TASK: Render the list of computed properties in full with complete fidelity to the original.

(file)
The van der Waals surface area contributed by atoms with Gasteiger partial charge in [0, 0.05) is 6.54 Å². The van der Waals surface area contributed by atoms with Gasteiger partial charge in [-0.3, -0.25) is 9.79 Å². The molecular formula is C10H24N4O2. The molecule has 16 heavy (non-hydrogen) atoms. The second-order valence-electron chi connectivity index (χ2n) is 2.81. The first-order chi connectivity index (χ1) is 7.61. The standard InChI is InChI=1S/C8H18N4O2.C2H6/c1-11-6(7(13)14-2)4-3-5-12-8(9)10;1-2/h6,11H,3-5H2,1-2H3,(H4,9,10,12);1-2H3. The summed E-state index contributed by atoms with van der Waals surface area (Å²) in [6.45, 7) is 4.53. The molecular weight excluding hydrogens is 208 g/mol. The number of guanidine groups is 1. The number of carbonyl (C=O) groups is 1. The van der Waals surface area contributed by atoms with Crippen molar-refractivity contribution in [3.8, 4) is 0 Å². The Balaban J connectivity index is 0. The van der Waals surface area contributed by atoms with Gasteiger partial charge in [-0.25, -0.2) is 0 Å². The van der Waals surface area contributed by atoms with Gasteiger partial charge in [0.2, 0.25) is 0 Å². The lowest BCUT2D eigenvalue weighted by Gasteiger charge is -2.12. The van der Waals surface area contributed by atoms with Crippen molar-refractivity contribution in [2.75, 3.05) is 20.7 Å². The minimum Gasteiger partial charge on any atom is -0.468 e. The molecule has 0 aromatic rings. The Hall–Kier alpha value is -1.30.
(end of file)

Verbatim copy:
The van der Waals surface area contributed by atoms with Gasteiger partial charge in [0, 0.05) is 6.54 Å². The van der Waals surface area contributed by atoms with Gasteiger partial charge in [-0.3, -0.25) is 9.79 Å². The molecular formula is C10H24N4O2. The molecule has 16 heavy (non-hydrogen) atoms. The second-order valence-electron chi connectivity index (χ2n) is 2.81. The first-order chi connectivity index (χ1) is 7.61. The standard InChI is InChI=1S/C8H18N4O2.C2H6/c1-11-6(7(13)14-2)4-3-5-12-8(9)10;1-2/h6,11H,3-5H2,1-2H3,(H4,9,10,12);1-2H3. The summed E-state index contributed by atoms with van der Waals surface area (Å²) in [6.45, 7) is 4.53. The molecular weight excluding hydrogens is 208 g/mol. The number of guanidine groups is 1. The number of carbonyl (C=O) groups is 1. The van der Waals surface area contributed by atoms with Crippen molar-refractivity contribution in [3.8, 4) is 0 Å². The Balaban J connectivity index is 0. The van der Waals surface area contributed by atoms with Gasteiger partial charge in [-0.25, -0.2) is 0 Å². The van der Waals surface area contributed by atoms with Gasteiger partial charge in [0.2, 0.25) is 0 Å². The lowest BCUT2D eigenvalue weighted by Gasteiger charge is -2.12. The van der Waals surface area contributed by atoms with Crippen molar-refractivity contribution in [2.75, 3.05) is 20.7 Å². The minimum Gasteiger partial charge on any atom is -0.468 e. The molecule has 0 aromatic rings. The Hall–Kier alpha value is -1.30.